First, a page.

Beckett stood back as Zelenka began to direct the powerful spray over the body. Black and red rivulets of dirt and left-over goop were sluiced away from his pale skin, running in streams to the grate below. The hose got rid of most of the mess, but not all. Once Zelenka was finished he said to Sheppard. "We're going to remove his clothing now. Are you sure you want to be here for this?"
But Sheppard remained where he was. Being anywhere else at this moment and day would have killed him just as dead as a bullet to the heart would have. Sheppard wanted to look at his friend, and his friend looked peaceful, rested even – young!
Rodney's eyes remained closed against their sad scrutiny. How Sheppard wished he could see those eyes just one more time. Those deep set, animated, flashing, cornflower-blue, marvelous eyes that had demanded everything of their owner in life but almost nothing of life itself. Eyes that could peel your skin back with their patronizing glower, eyes that looked with such trust they spurred you to greater things that even you believed you were capable, eyes that stunned you speechless with their child-like hope, eyes that tore your heart to ribbons when you unintentionally caused their owner hurt, and eyes that staggered your world with their bottomless, soul-swaying vulnerability. Of every part seen or unseen of his friend that he missed, like an aching hollow in his soul, Sheppard missed those perfectly wonderful Rodney McKay eyes the most. "Doc'..?"
"I know." The skin on the face had not escaped the notice of Beckett. "It's like he didn't age a day. I suppose it could have something to do with the preservative fluid the eggs were in."
Zelenka picked up two pairs of sharp surgical scissors, handing one to Beckett. They began cutting away the soaked material, laying each section aside on its own metal-topped table. Part way through, before he reached the sleeves to cut them away as well, Zelenka stopped. "Here's the source of the signal we detected."
He held up a weird combo of items. A Stargate Command issue personal transponder, which Sheppard easily recognised, and what appeared to be an antique Wraith Disruptor, the latter which had been jury rigged to flow power to the former. "Rodney connected them." Zelenka explained, noting his old boss's handiwork with pride. "That's why his transponder didn't run out of power, even after nine thousand years." He set them aside as well and returned to the task of cutting away the remainder of the clothes on the body.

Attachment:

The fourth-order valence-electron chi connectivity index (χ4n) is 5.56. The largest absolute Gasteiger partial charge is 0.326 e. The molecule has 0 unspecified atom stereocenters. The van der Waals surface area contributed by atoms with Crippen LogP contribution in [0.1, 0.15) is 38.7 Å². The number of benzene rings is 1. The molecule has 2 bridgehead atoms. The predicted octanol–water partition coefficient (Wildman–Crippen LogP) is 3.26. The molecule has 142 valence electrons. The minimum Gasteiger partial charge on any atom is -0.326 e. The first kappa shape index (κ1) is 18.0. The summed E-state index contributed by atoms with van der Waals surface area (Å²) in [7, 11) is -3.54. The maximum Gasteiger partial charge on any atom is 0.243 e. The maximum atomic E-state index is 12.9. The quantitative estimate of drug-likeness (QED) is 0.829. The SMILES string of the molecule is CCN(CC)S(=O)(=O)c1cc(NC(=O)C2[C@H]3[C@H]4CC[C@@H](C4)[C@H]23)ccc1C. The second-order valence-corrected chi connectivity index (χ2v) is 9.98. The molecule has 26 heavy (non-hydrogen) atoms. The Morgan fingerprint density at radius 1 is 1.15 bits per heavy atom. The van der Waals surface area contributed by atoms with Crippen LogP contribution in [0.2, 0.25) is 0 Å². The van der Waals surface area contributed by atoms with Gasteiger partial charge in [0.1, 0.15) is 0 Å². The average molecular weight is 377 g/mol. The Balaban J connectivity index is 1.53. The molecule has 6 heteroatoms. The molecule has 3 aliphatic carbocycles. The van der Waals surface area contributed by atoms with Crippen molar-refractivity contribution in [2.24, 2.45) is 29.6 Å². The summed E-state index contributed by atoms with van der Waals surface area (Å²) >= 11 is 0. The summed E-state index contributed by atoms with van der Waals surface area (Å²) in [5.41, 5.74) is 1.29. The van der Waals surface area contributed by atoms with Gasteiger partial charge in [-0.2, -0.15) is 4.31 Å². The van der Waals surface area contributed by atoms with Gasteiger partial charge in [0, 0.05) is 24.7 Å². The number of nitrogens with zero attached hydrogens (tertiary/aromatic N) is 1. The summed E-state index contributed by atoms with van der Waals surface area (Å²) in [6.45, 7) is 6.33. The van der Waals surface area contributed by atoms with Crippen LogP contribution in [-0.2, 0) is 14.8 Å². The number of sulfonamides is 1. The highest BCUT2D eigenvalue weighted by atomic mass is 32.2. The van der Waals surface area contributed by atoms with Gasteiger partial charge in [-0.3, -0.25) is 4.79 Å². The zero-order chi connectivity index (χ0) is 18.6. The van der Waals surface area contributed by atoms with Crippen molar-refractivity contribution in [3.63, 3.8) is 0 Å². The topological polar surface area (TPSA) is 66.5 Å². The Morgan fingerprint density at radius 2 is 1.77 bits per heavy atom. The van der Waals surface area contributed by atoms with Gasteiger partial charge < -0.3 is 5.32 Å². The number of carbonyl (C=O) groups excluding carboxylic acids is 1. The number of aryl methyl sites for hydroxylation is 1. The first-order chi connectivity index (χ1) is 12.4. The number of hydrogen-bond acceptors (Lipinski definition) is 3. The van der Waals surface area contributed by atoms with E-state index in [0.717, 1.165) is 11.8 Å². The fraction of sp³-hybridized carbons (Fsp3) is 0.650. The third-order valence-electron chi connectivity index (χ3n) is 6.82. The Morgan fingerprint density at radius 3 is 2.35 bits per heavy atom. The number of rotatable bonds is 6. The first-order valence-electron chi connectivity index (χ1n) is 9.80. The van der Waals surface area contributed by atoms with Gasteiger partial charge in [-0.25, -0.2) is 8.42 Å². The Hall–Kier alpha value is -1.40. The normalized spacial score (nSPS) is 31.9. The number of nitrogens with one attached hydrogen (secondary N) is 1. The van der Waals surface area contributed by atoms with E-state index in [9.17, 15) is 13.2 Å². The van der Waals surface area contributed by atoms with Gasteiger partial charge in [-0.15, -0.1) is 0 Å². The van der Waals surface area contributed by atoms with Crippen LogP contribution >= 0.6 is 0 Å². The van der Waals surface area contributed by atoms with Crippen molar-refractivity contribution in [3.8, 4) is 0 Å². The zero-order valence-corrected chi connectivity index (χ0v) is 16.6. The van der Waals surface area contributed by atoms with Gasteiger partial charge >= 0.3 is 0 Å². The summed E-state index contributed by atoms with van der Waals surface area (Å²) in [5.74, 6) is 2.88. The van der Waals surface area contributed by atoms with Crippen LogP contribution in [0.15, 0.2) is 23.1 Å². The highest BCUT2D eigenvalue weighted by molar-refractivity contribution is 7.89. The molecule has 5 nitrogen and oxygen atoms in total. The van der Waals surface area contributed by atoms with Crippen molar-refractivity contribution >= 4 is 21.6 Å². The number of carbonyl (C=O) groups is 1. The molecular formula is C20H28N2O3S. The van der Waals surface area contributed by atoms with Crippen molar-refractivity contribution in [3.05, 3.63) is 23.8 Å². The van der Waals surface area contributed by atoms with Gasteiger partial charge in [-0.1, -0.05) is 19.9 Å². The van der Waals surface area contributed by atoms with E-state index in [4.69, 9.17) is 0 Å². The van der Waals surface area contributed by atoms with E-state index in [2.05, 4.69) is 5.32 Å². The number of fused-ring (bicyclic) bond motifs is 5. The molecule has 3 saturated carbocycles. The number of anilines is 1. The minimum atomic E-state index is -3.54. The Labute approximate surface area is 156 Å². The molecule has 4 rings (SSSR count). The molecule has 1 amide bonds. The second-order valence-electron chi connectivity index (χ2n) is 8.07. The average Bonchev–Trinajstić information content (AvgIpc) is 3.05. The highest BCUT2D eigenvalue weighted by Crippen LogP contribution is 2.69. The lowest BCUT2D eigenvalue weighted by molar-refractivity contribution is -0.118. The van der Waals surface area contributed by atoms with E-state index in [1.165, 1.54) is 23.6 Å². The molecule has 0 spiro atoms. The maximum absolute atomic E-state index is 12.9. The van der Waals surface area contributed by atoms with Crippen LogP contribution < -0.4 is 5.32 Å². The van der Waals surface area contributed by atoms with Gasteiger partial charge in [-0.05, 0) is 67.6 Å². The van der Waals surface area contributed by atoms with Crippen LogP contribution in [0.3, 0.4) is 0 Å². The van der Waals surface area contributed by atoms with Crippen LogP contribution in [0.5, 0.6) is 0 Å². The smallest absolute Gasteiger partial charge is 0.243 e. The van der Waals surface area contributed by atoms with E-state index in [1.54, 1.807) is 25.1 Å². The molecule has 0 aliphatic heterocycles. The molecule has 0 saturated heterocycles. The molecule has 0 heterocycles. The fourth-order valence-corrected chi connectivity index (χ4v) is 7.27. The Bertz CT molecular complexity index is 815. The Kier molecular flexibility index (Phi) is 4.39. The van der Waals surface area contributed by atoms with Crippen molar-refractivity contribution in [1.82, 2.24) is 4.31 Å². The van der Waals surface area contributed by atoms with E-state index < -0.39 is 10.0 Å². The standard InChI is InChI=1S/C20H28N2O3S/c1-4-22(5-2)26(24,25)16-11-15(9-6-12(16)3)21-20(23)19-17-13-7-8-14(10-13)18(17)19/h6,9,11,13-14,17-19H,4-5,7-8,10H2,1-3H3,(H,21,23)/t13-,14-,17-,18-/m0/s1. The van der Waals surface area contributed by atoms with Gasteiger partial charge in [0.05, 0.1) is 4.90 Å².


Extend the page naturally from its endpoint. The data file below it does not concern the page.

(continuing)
Finally the body was nude and Sheppard, after one glance at his dead friend's shocking thinness, averted his eyes until a clean towel was laid over the groin area. At this late date he did not want to compromise his friend's dignity, even if his friend was no longer aware of the gesture.
Beckett said "Radek, help me roll him over. We'll examine the posterior first."
Beckett sucked in a quick breath that made Sheppard look up again. A long diagonal scar was clearly visible across Rodney's back. It had not yet turned white. "This must have happened not long before he died." Beckett commented. "I wonder what caused it."
Sheppard, too, his throat and breath narrowing to a thin tube of forced air at the sight, wondered at the terrible wound it must have been when fresh and the miracle that Rodney had somehow managed to stave off infection.
Sheppard noted the other most shocking sight. "He was starving when he died." He said softly. Rodney had lost almost all his body fat and a song could have been played on his ribcage.
Sadly, "Aye," Beckett agreed.
Of all the agonies his friend must have gone through, that one bothered Sheppard the most and his throat ached to cry out for him because his friend no longer could. A host of memories appeared before him where a very much alive Rodney strolled through the city through-out the day, happily snacking on this or that in order to, as he had often claimed, stave off his hypoglycemic reactions.